If you felt on Monday that the Tour de France peloton was racing a 1980s Giro d’Italia stage, you were right. For much of the stage it was piano, piano, as the bunch saved its legs for Tuesday’s mountaintop finale to Orcières-Merlette.
The climbs come hot, heavy, and early in this year’s Tour de France route, and Tuesday fourth stage concludes with the first summit finish of this year’s race to the category 1 Orcières-Merlette, in the southern Alps.
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The peloton’s top climbers are already licking their chops.
“Today was a bit more relaxed, but tomorrow will be a different story,” said UAE-Emirates Tadej Pogačar. “If the legs are good, I will try and do something.”
Caleb Ewan (Lotto-Soudal) didn’t miss his chance Monday in the Tour’s first pure sprint, taking the flowers with a magnificent finish. The GC riders cooled their jets ahead of Tuesday’s first serious uphill finale.
The Orcières-Merlette climb — 7.1km at 6.7 percent — isn’t where the Tour will be won, but an unlucky GC contender could see his yellow-jersey quest end on the climb. A few GC-hopefuls are already struggling, and anyone who can’t match the pace that will be inevitably set by Ineos Grenadiers and Jumbo-Visma will be in for a long Tour.
“It’s not a climb that will decide the Tour,” said Nairo Quintana (Arkéa-Samsic), 11th at 17 seconds back. “The most important thing will be to watch the rivals, and stay in control of the situation.”
The first summit finish also comes abnormally early in the Tour. In 2019 the finishing climb to la Planche des Belles Filles fell on stage 6, and in 2018 the first true summit finish didn’t come until stage 11. Traditionally, organizers have saved the first true uphill final battle until just before the first rest day.
This year, however, the first stinger falls after just three stages. How riders adapt to the early uphill battle — and whether or not they commit themselves to a major fight — is the pressing question ahead of the stage. The strongest climbers may simply test each others’ legs on the slopes to the finish, or, they may ramp up the pace to see who falls out of the GC hunt early.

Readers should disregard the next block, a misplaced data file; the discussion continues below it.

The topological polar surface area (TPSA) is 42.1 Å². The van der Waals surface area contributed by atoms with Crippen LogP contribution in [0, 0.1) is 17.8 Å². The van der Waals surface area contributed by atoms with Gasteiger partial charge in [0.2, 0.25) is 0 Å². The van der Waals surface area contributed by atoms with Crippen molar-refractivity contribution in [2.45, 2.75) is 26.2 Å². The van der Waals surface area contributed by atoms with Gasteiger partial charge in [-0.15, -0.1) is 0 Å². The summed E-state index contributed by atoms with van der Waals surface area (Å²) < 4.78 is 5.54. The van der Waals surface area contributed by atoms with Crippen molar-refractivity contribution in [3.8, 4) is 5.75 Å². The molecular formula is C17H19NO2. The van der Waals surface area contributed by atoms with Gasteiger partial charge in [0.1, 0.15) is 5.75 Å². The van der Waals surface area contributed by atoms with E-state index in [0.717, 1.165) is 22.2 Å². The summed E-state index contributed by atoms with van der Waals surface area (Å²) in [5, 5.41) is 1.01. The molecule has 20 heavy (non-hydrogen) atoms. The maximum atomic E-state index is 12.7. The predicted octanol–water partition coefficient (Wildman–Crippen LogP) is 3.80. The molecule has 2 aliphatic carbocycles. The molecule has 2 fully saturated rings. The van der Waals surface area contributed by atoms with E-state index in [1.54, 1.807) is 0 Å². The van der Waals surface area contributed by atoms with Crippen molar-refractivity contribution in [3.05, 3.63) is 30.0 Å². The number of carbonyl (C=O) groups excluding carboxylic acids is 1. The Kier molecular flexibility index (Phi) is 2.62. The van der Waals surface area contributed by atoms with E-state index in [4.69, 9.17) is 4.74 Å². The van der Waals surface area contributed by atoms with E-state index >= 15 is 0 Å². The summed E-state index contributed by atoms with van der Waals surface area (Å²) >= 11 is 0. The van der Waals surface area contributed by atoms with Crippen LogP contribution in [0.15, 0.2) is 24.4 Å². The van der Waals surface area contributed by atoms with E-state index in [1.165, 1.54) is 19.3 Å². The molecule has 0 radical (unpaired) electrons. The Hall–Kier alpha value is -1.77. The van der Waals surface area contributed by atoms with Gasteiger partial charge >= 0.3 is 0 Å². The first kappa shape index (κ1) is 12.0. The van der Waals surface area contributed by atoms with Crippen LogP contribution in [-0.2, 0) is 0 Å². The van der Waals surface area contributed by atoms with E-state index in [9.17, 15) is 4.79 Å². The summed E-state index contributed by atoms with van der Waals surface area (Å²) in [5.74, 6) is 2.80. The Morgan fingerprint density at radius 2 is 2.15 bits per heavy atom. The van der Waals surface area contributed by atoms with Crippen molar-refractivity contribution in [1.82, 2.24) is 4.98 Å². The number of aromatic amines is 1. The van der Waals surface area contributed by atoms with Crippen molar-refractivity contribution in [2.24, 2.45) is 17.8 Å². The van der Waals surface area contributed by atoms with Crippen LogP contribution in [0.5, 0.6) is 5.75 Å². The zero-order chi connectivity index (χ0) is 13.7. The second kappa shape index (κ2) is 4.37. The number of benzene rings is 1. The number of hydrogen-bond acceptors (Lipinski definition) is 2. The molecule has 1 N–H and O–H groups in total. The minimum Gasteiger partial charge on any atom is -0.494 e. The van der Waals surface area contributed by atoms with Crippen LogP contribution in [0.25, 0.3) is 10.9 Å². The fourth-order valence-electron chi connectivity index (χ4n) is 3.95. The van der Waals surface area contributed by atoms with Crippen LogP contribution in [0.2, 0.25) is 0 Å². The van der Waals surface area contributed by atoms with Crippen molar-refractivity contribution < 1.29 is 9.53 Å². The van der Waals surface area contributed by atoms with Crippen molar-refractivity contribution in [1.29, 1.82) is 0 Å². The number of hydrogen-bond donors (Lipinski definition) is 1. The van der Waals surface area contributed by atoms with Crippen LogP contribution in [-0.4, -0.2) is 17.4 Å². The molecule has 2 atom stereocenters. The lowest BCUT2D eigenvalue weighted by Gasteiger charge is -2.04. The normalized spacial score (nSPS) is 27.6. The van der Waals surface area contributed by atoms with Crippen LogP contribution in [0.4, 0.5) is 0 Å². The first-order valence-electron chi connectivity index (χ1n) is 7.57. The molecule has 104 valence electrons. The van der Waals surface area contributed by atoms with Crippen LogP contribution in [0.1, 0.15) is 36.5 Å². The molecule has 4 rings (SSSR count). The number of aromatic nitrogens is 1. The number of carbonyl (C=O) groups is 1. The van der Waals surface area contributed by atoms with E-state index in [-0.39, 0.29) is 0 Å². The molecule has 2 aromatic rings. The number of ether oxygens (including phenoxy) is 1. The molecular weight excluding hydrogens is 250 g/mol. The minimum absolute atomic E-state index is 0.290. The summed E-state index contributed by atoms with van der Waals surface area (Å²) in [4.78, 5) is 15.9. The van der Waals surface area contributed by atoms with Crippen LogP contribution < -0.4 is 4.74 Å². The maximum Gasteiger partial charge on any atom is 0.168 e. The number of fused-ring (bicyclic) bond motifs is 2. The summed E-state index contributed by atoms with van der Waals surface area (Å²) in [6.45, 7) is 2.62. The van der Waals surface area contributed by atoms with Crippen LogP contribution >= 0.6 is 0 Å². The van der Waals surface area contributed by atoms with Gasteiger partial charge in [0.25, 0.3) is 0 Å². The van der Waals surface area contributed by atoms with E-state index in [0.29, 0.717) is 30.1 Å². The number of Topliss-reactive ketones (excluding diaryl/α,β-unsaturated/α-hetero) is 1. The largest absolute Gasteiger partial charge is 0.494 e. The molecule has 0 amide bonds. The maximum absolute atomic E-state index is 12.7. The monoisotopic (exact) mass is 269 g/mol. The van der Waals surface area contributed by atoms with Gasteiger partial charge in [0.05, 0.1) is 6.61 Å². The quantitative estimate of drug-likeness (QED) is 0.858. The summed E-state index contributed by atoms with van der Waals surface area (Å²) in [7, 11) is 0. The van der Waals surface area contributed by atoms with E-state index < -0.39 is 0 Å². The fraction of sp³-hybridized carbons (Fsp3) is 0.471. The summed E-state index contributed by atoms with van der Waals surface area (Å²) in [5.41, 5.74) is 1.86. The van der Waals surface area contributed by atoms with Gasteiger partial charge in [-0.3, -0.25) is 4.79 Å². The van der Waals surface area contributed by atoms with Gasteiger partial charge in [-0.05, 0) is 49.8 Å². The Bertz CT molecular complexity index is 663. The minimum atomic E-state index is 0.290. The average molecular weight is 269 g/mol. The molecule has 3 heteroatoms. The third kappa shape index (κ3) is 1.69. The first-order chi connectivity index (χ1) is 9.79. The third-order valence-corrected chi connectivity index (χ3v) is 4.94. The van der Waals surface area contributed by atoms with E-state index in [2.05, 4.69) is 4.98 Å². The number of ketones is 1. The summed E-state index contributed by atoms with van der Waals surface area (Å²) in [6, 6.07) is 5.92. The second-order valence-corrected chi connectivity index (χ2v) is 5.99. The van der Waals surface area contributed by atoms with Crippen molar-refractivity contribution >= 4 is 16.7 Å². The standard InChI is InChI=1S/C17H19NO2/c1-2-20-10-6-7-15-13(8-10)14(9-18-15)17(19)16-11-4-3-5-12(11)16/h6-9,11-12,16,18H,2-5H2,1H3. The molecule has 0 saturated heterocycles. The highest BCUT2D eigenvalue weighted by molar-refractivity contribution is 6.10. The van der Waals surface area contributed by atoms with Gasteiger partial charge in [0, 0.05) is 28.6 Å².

Overnight leader Julian Alaphilippe (Deceuninck-Quick-Step) keeps saying he’s not at this Tour to challenge for the GC, but vows to defend the yellow jersey in the Tour’s first mountain stage that comes very early in the road book this year.
“I know it will be very difficult tomorrow. I will do my best to defend the yellow jersey,” Alaphilippe said. “The legs will do the talking tomorrow, and I hope to retain the yellow jersey.”
All eyes will be on the ongoing duel between Ineos Grenadiers and Jumbo-Visma. So far, it’s largely been a truce, though Jumbo-Visma has been letting its intensions to be loud and clear in the opening days of the Tour.
Tom Dumoulin, who shook off a late-stage spill Sunday, said Jumbo-Visma is satisfied with how it came out of the opening string of stages.
“It was a great first weekend for us,” Dumoulin told Sporza. “Primož [Roglič] and I are just where we ought to be. It was most important for us to get through the first stages safely.”
Defending champion Egan Bernal has also floated through the first few days without major mishap, and his Ineos teammates will be protecting his flanks in Tuesday’s first dip into the pool. Teammate Michał Kwiatkowski said everyone expects fireworks with the GC still tightly packed and the yellow jersey in the offing.
“The yellow jersey is the yellow jersey. If you have the opportunity to take it, you have to try it,” Kwiatkowski said. “I guess it will be a dynamic final again.”
“It’s not the hardest day if you look at the whole three weeks,” Kwiatkowski continued. “I would not expect big moves to try to explode the race early. You never really know what the conditions are like, the riders make the race. When the opportunity is there, we are going to take it. In the end, we have to be cautious and watch out for the main rivals.”